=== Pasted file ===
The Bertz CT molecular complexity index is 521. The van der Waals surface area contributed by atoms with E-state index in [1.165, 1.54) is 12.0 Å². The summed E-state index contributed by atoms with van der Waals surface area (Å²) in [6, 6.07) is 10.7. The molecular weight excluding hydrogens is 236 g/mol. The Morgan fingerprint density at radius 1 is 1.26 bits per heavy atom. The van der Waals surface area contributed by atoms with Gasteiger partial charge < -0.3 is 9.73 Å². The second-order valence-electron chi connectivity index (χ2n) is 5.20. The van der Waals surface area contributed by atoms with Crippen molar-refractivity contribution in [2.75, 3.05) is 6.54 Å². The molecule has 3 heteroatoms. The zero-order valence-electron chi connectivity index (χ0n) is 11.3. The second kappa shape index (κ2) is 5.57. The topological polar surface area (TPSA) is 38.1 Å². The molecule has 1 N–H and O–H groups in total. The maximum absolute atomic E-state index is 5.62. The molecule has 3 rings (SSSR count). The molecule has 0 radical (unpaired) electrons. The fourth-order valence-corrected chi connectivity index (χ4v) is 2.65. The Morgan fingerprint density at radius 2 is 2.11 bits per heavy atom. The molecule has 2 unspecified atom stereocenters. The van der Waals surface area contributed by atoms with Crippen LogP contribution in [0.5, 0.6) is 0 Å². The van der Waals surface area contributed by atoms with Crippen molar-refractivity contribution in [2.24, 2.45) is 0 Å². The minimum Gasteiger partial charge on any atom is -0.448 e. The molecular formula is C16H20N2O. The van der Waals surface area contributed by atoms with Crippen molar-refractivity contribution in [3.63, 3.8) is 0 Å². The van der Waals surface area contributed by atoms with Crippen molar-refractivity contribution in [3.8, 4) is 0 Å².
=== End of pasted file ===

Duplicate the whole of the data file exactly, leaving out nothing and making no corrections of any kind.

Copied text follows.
The Bertz CT molecular complexity index is 521. The van der Waals surface area contributed by atoms with E-state index in [1.165, 1.54) is 12.0 Å². The summed E-state index contributed by atoms with van der Waals surface area (Å²) in [6, 6.07) is 10.7. The molecular weight excluding hydrogens is 236 g/mol. The Morgan fingerprint density at radius 1 is 1.26 bits per heavy atom. The van der Waals surface area contributed by atoms with Gasteiger partial charge < -0.3 is 9.73 Å². The second-order valence-electron chi connectivity index (χ2n) is 5.20. The van der Waals surface area contributed by atoms with Crippen molar-refractivity contribution in [2.75, 3.05) is 6.54 Å². The molecule has 3 heteroatoms. The zero-order valence-electron chi connectivity index (χ0n) is 11.3. The second kappa shape index (κ2) is 5.57. The topological polar surface area (TPSA) is 38.1 Å². The molecule has 1 N–H and O–H groups in total. The maximum absolute atomic E-state index is 5.62. The molecule has 3 rings (SSSR count). The molecule has 0 radical (unpaired) electrons. The fourth-order valence-corrected chi connectivity index (χ4v) is 2.65. The Morgan fingerprint density at radius 2 is 2.11 bits per heavy atom. The molecule has 2 unspecified atom stereocenters. The van der Waals surface area contributed by atoms with Crippen LogP contribution in [0.5, 0.6) is 0 Å². The van der Waals surface area contributed by atoms with Crippen molar-refractivity contribution in [2.24, 2.45) is 0 Å². The minimum Gasteiger partial charge on any atom is -0.448 e. The molecular formula is C16H20N2O. The van der Waals surface area contributed by atoms with Crippen molar-refractivity contribution in [3.63, 3.8) is 0 Å². The van der Waals surface area contributed by atoms with Crippen molar-refractivity contribution in [3.8, 4) is 0 Å².